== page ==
This cradleboard, or child's carrier, was probably used for a girl, given its yellow ochre coloring. The cradleboard is made from buckskin stretched over a wood board. The sunshade is constructed from a metal strainer covered with cotton fabric and a blue silk kerchief. The part where the child goes has buckskin lacing to close the area. The multicolored beadwork is executed using the lazy stitch and is located right below where the child's head goes and features green, blue, and red floral designs on a white background. There is also beadwork on the charm, which is attached to the cradleboard using a metal padlock. The charm features beadwork executed using the lazy stitch, and the beadwork is red, green, brown, and blue on a white background in another floral-type design. There is also a piece of cotton with fabric included.
On March 16, 2015 during a NAGPRA collections review, designated tribal representatives from the three Ute tribes informed History Colorado staff that the charm that is attached using a little lock is most likely an amulet and carries special significance. The amulet and charm attached to this cradleboard serve many purposes: to entertain the child, to protect the child, and to bring good luck to the child. Tribal representatives noted that the cradleboard does not have beadwork (only the charms do), which is not typical of Ute design for cradleboards. The cradleboard used to be more yellow than it appears today, and the yellow indicates it was used for a girl. The construction of the hood is also unique; netting/screen/metal mesh lines the hood to give it shape, rather than buckskin or another material.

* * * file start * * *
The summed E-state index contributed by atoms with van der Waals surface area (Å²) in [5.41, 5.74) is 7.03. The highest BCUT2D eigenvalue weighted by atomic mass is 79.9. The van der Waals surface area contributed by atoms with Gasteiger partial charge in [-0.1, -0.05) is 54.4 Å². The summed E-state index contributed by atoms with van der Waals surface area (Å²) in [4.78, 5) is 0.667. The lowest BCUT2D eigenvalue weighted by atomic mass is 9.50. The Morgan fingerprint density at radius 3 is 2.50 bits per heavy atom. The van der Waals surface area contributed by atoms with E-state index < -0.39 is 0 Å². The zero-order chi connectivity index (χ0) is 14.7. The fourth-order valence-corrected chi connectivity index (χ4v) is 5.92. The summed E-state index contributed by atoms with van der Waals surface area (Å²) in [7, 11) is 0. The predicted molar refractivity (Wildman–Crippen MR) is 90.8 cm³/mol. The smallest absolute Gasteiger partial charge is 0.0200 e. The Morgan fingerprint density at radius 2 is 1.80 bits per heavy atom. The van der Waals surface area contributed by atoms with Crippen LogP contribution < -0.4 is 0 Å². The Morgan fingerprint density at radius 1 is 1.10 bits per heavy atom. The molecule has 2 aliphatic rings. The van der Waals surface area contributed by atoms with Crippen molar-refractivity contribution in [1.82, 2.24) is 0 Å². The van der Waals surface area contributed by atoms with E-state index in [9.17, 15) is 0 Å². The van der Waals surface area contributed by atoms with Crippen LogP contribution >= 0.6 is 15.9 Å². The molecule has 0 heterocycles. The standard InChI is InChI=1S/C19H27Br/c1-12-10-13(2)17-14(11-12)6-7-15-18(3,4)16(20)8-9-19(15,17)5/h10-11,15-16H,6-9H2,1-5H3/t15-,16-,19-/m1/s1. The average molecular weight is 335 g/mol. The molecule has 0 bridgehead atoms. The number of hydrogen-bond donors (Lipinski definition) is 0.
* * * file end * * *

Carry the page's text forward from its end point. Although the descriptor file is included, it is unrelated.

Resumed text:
Thomas McKee (1854-1930)
Thomas M. McKee was born in Kentucky, but grew up in Nashville, TN. He trained as a photographer, but also often worked as a railroad express messenger and had interests in paleontology. He found his way to Montrose, CO in 1890 to set up a photography studio. He is believed to be one of the first photographers to take X-ray pictures. He introduced western Colorado to moving pictures in 1895.
He photographed Mesa Verde and much of the local mining activity. In the early 1900s he turned his interests to documenting the daily lives of Ute people in photographs. He also began to collect Ute artifacts and amassed one of the largest Ute collections in the United States. He was close friends with Ouray and Chipeta. History Colorado bought his collection in 1948. It consists of 232 items. 150 are beaded Ute pieces. This is our largest Ute collection.